For a city defined by the water’s edge, New York is not known for its integration with the waterfront. Its development has been inward and upward, but not along its periphery. This has resulted in a density that has become the model of modern city’s worldwide – but also resulted in an uneven development of the urban landscape.
Red Hook has long existed as a neighborhood on the periphery – both literally and culturally. Consistently defined by its dominant industry, Red Hook has experienced waves of change as its landscape has shifted from marshland, to farmland, to shipping center – and when the shipping industry was irreversibly changed; it experienced a collapse from which it took its new normal. A future Red Hook cannot be wholly invested on a single industry – but instead hedge its future on many – it must become a breeding ground for future industries.
Previously a self-sufficient neighborhood where people lived and work, its balance was thrown off when it lost the bulk of its jobs over a short period of time. Currently a place suitable best for those that work from home, its residents have difficulty staying connected with the city at large. A neighborhood disconnected from its city, Red Hook must become open to new and alternative modes of connectivity.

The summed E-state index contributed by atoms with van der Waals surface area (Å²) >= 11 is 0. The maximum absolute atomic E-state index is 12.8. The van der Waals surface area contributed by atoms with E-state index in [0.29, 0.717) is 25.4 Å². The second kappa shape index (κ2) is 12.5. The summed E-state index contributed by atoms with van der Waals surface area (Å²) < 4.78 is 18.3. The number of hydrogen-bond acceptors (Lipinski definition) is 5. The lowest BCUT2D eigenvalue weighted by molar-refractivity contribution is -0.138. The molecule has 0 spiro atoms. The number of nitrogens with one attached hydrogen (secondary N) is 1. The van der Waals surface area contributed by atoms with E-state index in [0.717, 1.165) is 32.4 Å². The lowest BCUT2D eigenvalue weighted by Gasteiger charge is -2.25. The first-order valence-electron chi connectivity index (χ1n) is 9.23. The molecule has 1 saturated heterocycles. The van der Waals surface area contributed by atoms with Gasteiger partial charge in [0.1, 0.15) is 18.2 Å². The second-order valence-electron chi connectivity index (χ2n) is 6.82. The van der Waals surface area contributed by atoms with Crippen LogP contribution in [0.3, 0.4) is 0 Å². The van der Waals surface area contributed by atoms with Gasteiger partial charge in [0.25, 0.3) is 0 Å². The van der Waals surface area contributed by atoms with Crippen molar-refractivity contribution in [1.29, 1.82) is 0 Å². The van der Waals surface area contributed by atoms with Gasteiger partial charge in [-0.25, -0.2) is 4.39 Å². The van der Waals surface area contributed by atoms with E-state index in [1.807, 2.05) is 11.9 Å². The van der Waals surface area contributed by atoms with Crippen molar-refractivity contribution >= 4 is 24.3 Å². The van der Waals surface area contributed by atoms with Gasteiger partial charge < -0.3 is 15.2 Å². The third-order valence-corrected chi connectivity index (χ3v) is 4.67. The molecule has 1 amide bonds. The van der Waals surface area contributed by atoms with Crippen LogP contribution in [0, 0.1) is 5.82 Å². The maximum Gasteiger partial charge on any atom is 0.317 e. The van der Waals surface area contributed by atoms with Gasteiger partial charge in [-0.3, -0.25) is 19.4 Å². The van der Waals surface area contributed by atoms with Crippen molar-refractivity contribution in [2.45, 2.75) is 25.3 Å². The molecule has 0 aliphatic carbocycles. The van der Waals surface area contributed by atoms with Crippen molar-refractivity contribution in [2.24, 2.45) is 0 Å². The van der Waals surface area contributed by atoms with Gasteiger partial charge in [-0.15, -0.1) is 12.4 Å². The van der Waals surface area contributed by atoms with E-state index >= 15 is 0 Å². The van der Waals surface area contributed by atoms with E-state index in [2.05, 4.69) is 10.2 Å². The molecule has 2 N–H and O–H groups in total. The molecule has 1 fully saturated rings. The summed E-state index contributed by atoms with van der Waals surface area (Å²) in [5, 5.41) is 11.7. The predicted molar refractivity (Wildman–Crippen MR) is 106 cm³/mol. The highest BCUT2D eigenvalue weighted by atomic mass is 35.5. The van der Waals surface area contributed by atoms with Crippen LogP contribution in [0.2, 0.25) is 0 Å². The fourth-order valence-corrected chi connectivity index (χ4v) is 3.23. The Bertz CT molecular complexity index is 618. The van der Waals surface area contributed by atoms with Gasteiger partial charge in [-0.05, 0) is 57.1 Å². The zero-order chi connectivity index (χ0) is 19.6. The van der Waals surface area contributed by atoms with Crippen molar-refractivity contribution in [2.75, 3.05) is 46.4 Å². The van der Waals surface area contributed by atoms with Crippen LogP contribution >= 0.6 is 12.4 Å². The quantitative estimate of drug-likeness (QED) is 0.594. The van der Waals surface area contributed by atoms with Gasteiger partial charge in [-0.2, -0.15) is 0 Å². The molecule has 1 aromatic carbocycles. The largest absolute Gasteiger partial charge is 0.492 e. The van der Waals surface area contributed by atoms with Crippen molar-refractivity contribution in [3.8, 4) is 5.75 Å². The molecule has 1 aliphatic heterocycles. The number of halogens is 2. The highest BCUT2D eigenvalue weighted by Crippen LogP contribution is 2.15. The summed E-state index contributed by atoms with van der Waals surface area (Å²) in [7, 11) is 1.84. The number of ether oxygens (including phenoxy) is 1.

Situated entirely in Zone A, Red Hook is in a vulnerable position in event of natural disasters. But unlike other places where risk might be a deterrent, Red Hook possesses the spirit to survive. In order to do so, it will need to reconsider its shortcomings with a more optimistic but weary attitude – hoping for the best, meanwhile, preparing for the worst. It must evolve to both be ready for, and even welcoming of the inevitable flooding.
Red Hook was too homogeneous in what it had to offer its residents – too inflexible when it was confronted by change. The future of Red Hook is one of flexibility, openness and new ideas – the future is Resilient Red Hook.